Redeeming Learning and the Ships of Tarshish

Imagine sitting in the front of a 7:45 a.m. macroeconomics lecture. Instead of beginning her lecture with a discussion of the comparative advantage and the benefits of trade, your professor opens by reading Isaiah 2:8-16: “For the Lord of hosts has a day against all that is proud and lofty, against all that is lifted up and high ... against all the ships of Tarshish, and against all the beautiful craft.”

As soon as she turns to the subject of international trade, you quickly forget about these ancient ships of commerce. Or so it seems.

It turns out that an important key to understanding the world well is learning how to read the “two books of revelation”: Scripture and natural knowledge. Listen to how John Calvin expresses this in the opening of the Institutes of the Christian Religion, “Nearly all the wisdom we possess ... consists of two parts: the knowledge of God and of ourselves.” To which he adds, “In the first place, no one can look upon himself without immediately turning his thoughts to the contemplation of God, in whom he ‘lives and moves.’” The most important thing to take from Calvin at this point is that our very capacity to learn is itself a remarkable gift from God.

You would be right to ask what all of this means for the calling of Christian professors. The answer to this question might cast some light upon the relationship between macroeconomics and that prophecy of Isaiah. Having spent a significant portion of their adult lives seeking to master their academic disciplines, professors live with the challenge of conveying complex ideas and skills to young fertile minds and hearts. As you can imagine, this is as demanding as it is rewarding.

It’s a tremendous gift to realize that teaching, scholarship and creative work may well serve the larger purpose of drawing others to see the glory of God manifest in the life, death and resurrection of Christ. Sadly, however, very few schools train faculty to do this well.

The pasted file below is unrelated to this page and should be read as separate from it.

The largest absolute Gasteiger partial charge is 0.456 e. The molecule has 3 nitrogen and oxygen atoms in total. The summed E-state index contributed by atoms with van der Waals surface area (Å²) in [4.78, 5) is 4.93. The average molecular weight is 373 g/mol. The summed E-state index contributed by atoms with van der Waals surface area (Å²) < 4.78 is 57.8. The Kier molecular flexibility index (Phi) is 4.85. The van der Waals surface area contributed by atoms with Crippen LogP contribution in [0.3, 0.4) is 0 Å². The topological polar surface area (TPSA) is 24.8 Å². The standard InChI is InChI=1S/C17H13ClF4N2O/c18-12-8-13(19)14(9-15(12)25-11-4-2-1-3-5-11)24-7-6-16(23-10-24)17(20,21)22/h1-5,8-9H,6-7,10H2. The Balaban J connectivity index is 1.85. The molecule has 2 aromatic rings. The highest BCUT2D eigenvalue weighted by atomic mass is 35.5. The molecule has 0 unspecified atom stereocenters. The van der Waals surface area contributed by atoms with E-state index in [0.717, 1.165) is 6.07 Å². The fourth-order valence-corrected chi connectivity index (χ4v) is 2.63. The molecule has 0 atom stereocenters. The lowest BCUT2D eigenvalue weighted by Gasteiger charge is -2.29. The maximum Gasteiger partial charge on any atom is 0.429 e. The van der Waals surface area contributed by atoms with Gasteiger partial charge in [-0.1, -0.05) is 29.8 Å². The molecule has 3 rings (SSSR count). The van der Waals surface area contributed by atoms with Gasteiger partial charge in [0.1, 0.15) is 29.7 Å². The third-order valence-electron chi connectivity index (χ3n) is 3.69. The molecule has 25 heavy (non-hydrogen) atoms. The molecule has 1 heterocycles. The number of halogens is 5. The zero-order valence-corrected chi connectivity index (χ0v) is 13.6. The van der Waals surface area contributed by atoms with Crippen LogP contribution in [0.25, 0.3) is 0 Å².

Commenting on the state of higher education in the U.S., New York Times columnist David Brooks writes: “Most universities have gotten out of the business of spiritual and character development, and they’ve adopted a research ideal ... It teaches students how to do things but less why they should do them and less how to think about what is their highest and best life. To ask about the meaning of life is to appear unprofessional” (emphasis mine). How, you might ask, is Northwestern any different?

Northwestern is committed to teaching students to live lives of meaning and purpose in light of the biblical claim that “all things have been created through [Christ] and for him” (Colossians 1:16). To this end, we’ve instituted a new Faith and Learning Seminar for faculty with the express purpose of providing them with a biblical and theological vision capable of sustaining a commitment to the scholarly pursuit of the truth, glory and redemptive work of the triune God.

Each year approximately eight faculty meet once a week in a graduate-style seminar to engage the biblical message and grow in their ability to articulate key Christian claims. This shared study and reflection gives rise to a renewed sense of joy in the work of helping students see that all things—even the ships of Tarshish—belong to God.

Indeed, as Isaiah 60 reveals, ancient vessels are transformed to serve the economic well-being of the city of God. In short, God cares deeply about every facet of life. At Northwestern College this profound truth means that we understand that the study of biology, ceramics, Spanish—or even macroeconomics—have, in divine providence and mercy, eternal significance. In the end, even the ships of Tarshish can be redeemed.

Mark Husbands is in his second year as Northwestern’s vice president for academic affairs. He previously served as the Leonard and Marjorie Maas Chair of Reformed Theology and director of the Emmaus Scholars Program at Hope College in Holland, Mich., and taught theology at Wheaton College and Tyndale University College and Seminary.

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